Learn more about the African grey parrot

Common Names: Congo African Grey, Red Tails
Scientific Name: Psittacus erithacus erithacus
Origin: Ghana, Zaire, Congo, Cameroon
Relative Size: 12 inches
Weight: 500 grams
Average Lifespan: 30-50 years
Egg Clutch: 2- 5 eggs, average is 3 eggs
Incubation: 28 days
Talking Ability: Superior

African Grey parrots are not colorful compared to other parrots. In fact, they are mostly all gray and look as if they have been dusted with soot. The only color that can be seen on these birds is the bright red color located on their tails. Nevertheless, these parrots are striking specimens that showcase hues of charcoal gray and white throughout their bodies. When in flight, their black wing feathers are exposed and their true elegance can be seen.
These graceful parrots have large black beaks. Their eyes, surrounded with bare patches of white skin, reveal bright yellow irises and prominent black pupils. For the most part, these birds cannot be sexed visually and therefore need a DNA test to determine their true gender. However, some experienced African Grey breeders are able to determine the sex of the birds as the males tend to have elongated skulls, larger beaks, and are larger in comparison to the females.
Unlike budgies and lovebirds, which are prized for their large assortment of color mutations, African Greys do not come in vibrant colors. There are some birds that will have a few red feathers throughout their gray bodies; however, most breeders do not charge for this rare occurrence.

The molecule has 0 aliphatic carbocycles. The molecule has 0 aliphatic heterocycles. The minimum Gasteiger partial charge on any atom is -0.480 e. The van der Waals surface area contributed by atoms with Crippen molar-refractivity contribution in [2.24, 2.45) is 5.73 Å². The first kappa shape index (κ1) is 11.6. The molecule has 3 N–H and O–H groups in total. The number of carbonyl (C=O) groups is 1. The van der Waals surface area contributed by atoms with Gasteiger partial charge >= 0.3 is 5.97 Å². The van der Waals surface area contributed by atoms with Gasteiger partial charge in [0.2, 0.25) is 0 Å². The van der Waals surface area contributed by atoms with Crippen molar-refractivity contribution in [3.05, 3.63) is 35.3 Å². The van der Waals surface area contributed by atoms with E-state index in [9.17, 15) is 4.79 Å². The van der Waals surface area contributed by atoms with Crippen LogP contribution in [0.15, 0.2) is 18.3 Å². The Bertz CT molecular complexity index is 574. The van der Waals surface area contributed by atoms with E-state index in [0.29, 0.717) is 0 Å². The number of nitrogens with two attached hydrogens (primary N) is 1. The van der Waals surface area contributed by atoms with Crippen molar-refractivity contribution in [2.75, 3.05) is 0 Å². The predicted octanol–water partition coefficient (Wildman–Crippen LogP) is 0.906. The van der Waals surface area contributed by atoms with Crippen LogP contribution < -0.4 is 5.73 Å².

In small quantities, double factored African Greys are available; however, these birds are not usually sold as pets but kept for developing more mutations. Double factored African Greys have a red band of feathers on their chests and backs with an occasional cluster of red feathers on their heads and wings. If two birds of this same mutation are paired for breeding, they can produce solid red colored African Greys. This is such a rarity that it is highly unlikely they will be seen any time soon as pets. 

These parrots require a play stand. It is important the owner designate an area for the parrot to swing, chew its toys, or climb. The stand should be made of metal or a hardwood as the parrot will quickly destroy it. Some owners will suspend ropes with attached toys from the cage ceilings. This seems to be highly enjoyed by the parrot as this quickly brings out the acrobatic side of the African Grey and allows them to swing and play.
Other items that should be used periodically are foot toys. These are clusters of wood, leather, or beads tied together so the parrot can spend its time chewing on it and breaking the toy apart.

Unlike the Timneh African Grey, Congo African Greys seem to be more prone to feather picking. The reason for this remains a mystery, but there are common factors reported such as stress, loneliness, boredom, or a poor diet. The problem can be difficult to remedy once the parrot has started. If an owner should have to deal with this destructive behavior, the Grey should immediately be taken to a vet to rule out any bacterial infections, parasite invasions, or metal toxicity. If the blood work appears to be normal, the owner should look for other ways to simulate the bird or change its diet as the parrot may be malnourished. Feather picking is a complex issue and varies with each bird. If this is occurring, each bird needs to be evaluated as to how to correct the problem.